Sport Football Australia’s finest big-time sports star signs off
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Australia’s finest big-time sports star signs off

Tim Cahill Socceroos
Tim Cahill celebrates his wonder goal against the Netherlands. Photo: Getty
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Some goodbyes are harder than others.

When Tim Cahill walks off ANZ Stadium in his Socceroos shirt for the very last time he will take with him Australian football fans’ sense that anything was possible – as long as we had Tim.

Time and again, Cahill answered a football nation’s prayers and delivered moments of magic in the games that mattered most.

Cahill is the greatest big time performer in Australian sport since Don Bradman.

 

The numbers don’t lie. In his 107 appearances for the Socceroos he scored 50 times, bagging a rate of just under a goal every two games.

Cahill is part of a rare group of players who have scored in three consecutive World Cup Finals. Just as importantly, it is how and when he scored those goals that define him as our greatest ever Socceroo.

When the moment demanded it, Cahill delivered: From his double strike late on as a substitute in Kaiserslautern against Japan in 2006, which gave Australia its first win at the World Cup Finals, to his astonishing volley to equalise against the Netherlands in Porto Alegre in 2016.

He didn’t just steal the show, he was the show.

‘Sheer impact’

Fox Sports football commentator Simon Hill has called most of Tim Cahill’s magic moments. He told The New Daily that Cahill has been the most important asset that football has had in a generation.

“I wouldn’t say Tim was the most talented player that has played for the Socceroos, Harry Kewell and Mark Viduka are on a different level in that regard,” Hill said.

“In terms of sheer impact in the big moments, he transcended the game in a way that few other footballers in this country have done.

“If you asked anyone on the street who doesn’t necessarily like football to name a Socceroo, I’d guarantee that Tim Cahill would be the first one that would spring to mind.”

Cahill only had a brief cameo at the 2018 World Cup Finals in Russia, his sole appearance coming as a substitute in the final group game against Peru in Sochi.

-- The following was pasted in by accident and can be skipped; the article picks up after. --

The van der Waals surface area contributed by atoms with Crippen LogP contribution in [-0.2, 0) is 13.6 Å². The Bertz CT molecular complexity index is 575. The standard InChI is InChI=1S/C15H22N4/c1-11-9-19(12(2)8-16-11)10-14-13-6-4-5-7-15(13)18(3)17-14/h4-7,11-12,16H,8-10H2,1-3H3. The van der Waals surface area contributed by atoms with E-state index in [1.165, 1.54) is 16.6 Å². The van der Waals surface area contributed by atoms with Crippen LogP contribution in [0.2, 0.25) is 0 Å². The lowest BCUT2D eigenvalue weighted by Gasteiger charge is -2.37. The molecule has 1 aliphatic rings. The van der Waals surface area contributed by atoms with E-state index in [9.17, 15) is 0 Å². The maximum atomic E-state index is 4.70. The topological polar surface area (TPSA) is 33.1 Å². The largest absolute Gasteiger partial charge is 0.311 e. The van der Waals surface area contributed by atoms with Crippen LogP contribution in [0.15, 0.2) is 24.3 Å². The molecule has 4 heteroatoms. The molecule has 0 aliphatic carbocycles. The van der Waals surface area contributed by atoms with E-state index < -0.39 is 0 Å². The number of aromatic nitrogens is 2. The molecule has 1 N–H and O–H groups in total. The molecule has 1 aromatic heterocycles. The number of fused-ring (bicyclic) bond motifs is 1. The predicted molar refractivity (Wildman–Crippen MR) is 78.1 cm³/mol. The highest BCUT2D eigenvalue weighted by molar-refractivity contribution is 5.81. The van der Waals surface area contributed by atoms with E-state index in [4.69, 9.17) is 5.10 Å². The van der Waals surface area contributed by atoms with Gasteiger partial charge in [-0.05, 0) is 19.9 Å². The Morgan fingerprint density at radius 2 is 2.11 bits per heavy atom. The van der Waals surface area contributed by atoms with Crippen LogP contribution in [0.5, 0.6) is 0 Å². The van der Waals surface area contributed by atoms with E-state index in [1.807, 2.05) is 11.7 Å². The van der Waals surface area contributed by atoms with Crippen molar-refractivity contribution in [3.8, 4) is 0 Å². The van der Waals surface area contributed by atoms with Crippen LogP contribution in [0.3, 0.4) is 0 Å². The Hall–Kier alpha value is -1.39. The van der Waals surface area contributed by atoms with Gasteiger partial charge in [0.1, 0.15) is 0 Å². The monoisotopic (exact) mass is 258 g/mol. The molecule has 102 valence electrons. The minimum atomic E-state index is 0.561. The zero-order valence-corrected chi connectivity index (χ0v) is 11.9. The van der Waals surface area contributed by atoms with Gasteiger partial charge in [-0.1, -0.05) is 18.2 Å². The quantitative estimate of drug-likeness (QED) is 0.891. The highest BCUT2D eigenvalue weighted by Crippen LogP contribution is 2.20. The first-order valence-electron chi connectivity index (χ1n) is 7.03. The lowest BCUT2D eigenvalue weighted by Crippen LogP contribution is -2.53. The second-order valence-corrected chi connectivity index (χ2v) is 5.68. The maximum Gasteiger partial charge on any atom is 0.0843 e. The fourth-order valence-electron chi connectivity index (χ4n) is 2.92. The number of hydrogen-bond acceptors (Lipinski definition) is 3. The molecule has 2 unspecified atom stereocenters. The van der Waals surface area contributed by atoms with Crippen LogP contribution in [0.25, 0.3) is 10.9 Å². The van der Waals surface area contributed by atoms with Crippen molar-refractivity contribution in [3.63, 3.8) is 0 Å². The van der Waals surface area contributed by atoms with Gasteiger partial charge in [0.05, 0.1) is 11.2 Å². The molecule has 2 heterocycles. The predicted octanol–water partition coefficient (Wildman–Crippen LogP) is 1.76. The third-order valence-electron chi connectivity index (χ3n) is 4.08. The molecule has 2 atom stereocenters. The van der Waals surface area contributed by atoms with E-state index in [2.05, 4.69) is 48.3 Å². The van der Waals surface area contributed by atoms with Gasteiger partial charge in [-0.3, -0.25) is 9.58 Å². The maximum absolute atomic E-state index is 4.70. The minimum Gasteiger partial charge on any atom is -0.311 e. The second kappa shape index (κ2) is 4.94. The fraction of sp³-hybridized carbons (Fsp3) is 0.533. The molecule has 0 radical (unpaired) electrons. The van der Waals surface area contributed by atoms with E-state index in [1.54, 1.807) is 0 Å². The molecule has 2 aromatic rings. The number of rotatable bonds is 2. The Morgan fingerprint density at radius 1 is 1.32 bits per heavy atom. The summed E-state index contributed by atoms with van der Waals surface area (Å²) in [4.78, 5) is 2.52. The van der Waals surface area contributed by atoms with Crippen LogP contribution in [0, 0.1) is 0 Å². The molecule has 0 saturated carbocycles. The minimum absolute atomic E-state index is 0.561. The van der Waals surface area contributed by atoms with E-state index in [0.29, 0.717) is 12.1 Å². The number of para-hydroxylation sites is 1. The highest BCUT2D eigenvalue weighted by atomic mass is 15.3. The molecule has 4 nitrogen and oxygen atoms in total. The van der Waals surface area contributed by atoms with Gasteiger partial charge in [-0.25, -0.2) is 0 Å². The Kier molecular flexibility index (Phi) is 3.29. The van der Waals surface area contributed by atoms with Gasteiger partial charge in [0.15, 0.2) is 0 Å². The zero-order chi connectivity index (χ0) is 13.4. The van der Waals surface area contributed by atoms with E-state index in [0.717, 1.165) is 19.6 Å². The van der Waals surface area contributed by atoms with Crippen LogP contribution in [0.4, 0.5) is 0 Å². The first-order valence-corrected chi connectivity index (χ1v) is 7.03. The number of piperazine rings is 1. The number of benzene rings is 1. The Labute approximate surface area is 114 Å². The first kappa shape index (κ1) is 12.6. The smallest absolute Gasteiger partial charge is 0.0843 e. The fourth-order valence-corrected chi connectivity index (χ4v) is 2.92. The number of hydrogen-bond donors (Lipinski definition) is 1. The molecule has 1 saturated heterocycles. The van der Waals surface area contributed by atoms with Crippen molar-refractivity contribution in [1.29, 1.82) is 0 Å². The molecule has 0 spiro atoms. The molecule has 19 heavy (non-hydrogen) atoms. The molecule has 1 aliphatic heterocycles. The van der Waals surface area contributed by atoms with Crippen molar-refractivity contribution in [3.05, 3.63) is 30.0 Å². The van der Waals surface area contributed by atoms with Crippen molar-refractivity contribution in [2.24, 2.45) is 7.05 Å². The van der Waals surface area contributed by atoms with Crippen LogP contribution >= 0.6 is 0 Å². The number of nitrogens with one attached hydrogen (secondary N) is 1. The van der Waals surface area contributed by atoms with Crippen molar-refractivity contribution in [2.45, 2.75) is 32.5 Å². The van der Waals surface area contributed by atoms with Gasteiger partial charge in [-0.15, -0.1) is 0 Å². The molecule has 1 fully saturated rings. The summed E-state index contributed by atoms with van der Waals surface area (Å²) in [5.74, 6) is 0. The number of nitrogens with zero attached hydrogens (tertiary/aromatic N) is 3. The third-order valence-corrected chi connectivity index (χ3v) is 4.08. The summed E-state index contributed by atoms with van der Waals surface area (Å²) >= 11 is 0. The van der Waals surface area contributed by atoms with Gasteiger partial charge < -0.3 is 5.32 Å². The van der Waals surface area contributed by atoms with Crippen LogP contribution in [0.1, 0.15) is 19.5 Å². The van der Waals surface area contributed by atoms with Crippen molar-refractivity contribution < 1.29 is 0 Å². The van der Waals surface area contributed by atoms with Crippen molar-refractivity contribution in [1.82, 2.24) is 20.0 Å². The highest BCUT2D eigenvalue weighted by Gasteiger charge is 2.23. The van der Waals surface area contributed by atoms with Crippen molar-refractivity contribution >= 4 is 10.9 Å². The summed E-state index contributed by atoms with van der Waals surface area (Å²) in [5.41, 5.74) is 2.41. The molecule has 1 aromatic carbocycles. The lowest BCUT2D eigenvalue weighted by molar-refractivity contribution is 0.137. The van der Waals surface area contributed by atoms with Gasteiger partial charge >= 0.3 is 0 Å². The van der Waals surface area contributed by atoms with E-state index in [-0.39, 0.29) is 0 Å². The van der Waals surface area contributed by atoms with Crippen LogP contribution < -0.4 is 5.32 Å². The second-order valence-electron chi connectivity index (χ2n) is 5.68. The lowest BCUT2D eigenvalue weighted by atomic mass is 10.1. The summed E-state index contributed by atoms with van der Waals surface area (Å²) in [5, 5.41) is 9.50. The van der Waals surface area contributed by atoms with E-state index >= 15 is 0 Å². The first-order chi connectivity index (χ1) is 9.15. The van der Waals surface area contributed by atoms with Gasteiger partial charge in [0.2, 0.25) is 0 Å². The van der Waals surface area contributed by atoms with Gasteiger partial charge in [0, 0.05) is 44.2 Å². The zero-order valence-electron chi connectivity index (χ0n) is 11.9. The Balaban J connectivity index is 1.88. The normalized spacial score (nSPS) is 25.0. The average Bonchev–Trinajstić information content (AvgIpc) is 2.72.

It was thought that would be the last appearance in the national shirt for the 38-year-old, who these days plies his trade in the Indian Super League with Jamshedpur football club.

Last hurrah

Football Federation Australia (FFA) has seen fit to include Cahill in the line-up for the game against Lebanon in Sydney.

Concerns have been raised that Cahill has been indulged with his farewell appearance at a time when new coach Graham Arnold should be fully focused on preparing his squad for their upcoming Asian Cup defence.

Former Socceroos captain Paul Wade is having none of it.

“My biggest problem is that in the past we haven’t celebrated our stars often enough. I think the 1974 Socceroos (the first Australian team to play at the World Cup Finals) have been ignored for a while,” Wade told The New Daily.

“We’ve not cherished our history and it’s about time we started celebrating it and hopefully Tim’s the first cab off the rank.”

Simon Hill is encouraging football fans to drink it all in one more time. The likes of Tim Cahill only come around once in a lifetime.

“When Australia were struggling Tim Cahill was always the guy you could stake your house on to come up with a goal when we needed it most,” Hill said.

“He was a walking headline. I lost count of the number of times I called him a freak or a phenomenon. You started to run out of superlatives to describe his goals. I remember sitting down before games thinking, ‘If he scores today, what the hell am I going to say?’

“And then he’d pop up with another goal!”

Wade admires Cahill’s ability to make an impact even when he wasn’t dominating games.

“If you look at Tim’s performances, he doesn’t touch every blade of grass on the ground, he doesn’t get 500 hundred touches a game but what he did do was win us all three points nearly all the time,” he said.

“He’s a genius.”

You wouldn’t be surprised if Tim Cahill signs off with more goal.

Not that he needs to.

He’s done more than enough to etch his name into the hearts of Australian sports fans for ever more.

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